The present study aimed at exploring whether lifetime post-traumatic stress spectrum symptoms are associated with chronotype in patients with bipolar disorder (BD). Moreover, we explored whether the chronotype can moderate the potential associations between lifetime post-traumatic stress spectrum symptoms and rest–activity circadian and sleep-related parameters. A total of 74 BD patients were administered the Trauma and Loss Spectrum Self-Report (TALS-SR) lifetime version for lifetime post-traumatic stress spectrum symptoms, the Pittsburgh Sleep Quality Index (PSQI) for self-reported sleep quality, and the Reduced Morningness–Eveningness Questionnaire (rMEQ) to discriminate evening chronotypes (ETs), neither chronotype (NT), and morning chronotype (MT). Actigraphic monitoring was used to objectively evaluate sleep and circadian parameters. Patients classified as ET reported significantly higher scores in the re-experiencing domain, as well as poorer sleep quality, lower sleep efficiency, increased wake after sleep onset, and delayed mid-sleep point compared with both NT and MT (p-value ≤ 0.05). Moreover, ET presented significantly higher scores in the TALS-SR maladaptive coping domain than NT and lower relative amplitude than MT (p-value ≤ 0.05). Moreover, higher TALS-SR total symptomatic domains scores were significantly correlated with poor self-reported sleep quality. Regression analyses showed that the PSQI score maintained the association with the TALS total symptomatic domains scores after adjusting for potentially confounding factors (age and sex) and that no interaction effect was observed between the chronotype and the PSQI. Conclusions: This exploratory study suggests that patients with BD classified as ET showed significantly higher lifetime post-traumatic stress spectrum symptoms and more disrupted sleep and circadian rhythmicity with respect to other chronotypes. Moreover, poorer self-reported sleep quality was significantly associated with lifetime post-traumatic stress spectrum symptoms. Further studies are required to confirm our results and to evaluate whether targeting sleep disturbances and eveningness can mitigate post-traumatic stress symptoms in BD.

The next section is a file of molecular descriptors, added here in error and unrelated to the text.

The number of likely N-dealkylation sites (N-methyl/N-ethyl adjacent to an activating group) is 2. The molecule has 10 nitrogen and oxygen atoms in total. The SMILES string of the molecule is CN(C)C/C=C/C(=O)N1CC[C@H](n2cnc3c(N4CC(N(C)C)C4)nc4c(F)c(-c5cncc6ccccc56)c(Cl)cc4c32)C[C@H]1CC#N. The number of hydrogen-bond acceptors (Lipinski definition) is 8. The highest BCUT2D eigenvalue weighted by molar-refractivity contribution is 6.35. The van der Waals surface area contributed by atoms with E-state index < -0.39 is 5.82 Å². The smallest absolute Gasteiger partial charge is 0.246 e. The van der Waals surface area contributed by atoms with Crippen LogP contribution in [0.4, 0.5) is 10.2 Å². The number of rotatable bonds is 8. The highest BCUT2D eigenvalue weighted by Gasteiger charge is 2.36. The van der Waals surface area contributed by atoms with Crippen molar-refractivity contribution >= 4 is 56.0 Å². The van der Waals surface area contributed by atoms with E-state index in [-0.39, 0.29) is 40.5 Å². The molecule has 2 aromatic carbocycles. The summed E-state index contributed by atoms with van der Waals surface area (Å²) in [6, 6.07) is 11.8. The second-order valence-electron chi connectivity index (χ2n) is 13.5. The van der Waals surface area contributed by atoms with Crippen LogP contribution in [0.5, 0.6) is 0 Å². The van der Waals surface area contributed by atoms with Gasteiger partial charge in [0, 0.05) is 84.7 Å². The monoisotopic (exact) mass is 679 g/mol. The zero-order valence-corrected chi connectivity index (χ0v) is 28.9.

Exploratory Study on the Associations between Lifetime Post-Traumatic Stress Spectrum, Sleep, and Circadian Rhythm Parameters in Patients with Bipolar Disorder

Carmassi C;Gravina D;Violi M;Bonelli C;Frumento P;Faraguna U;
2023-01-01

Abstract

The present study aimed at exploring whether lifetime post-traumatic stress spectrum symptoms are associated with chronotype in patients with bipolar disorder (BD). Moreover, we explored whether the chronotype can moderate the potential associations between lifetime post-traumatic stress spectrum symptoms and rest–activity circadian and sleep-related parameters. A total of 74 BD patients were administered the Trauma and Loss Spectrum Self-Report (TALS-SR) lifetime version for lifetime post-traumatic stress spectrum symptoms, the Pittsburgh Sleep Quality Index (PSQI) for self-reported sleep quality, and the Reduced Morningness–Eveningness Questionnaire (rMEQ) to discriminate evening chronotypes (ETs), neither chronotype (NT), and morning chronotype (MT). Actigraphic monitoring was used to objectively evaluate sleep and circadian parameters. Patients classified as ET reported significantly higher scores in the re-experiencing domain, as well as poorer sleep quality, lower sleep efficiency, increased wake after sleep onset, and delayed mid-sleep point compared with both NT and MT (p-value ≤ 0.05). Moreover, ET presented significantly higher scores in the TALS-SR maladaptive coping domain than NT and lower relative amplitude than MT (p-value ≤ 0.05). Moreover, higher TALS-SR total symptomatic domains scores were significantly correlated with poor self-reported sleep quality. Regression analyses showed that the PSQI score maintained the association with the TALS total symptomatic domains scores after adjusting for potentially confounding factors (age and sex) and that no interaction effect was observed between the chronotype and the PSQI. Conclusions: This exploratory study suggests that patients with BD classified as ET showed significantly higher lifetime post-traumatic stress spectrum symptoms and more disrupted sleep and circadian rhythmicity with respect to other chronotypes. Moreover, poorer self-reported sleep quality was significantly associated with lifetime post-traumatic stress spectrum symptoms. Further studies are required to confirm our results and to evaluate whether targeting sleep disturbances and eveningness can mitigate post-traumatic stress symptoms in BD.
2023
Carmassi, C; Cruz-Sanabria, F; Gravina, D; Violi, M; Bonelli, C; Dell'Oste, V; Pedrinelli, V; Frumento, P; Faraguna, U; Dell'Osso, L.
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Utilizza questo identificativo per citare o creare un link a questo documento: https://hdl.handle.net/11568/1207429
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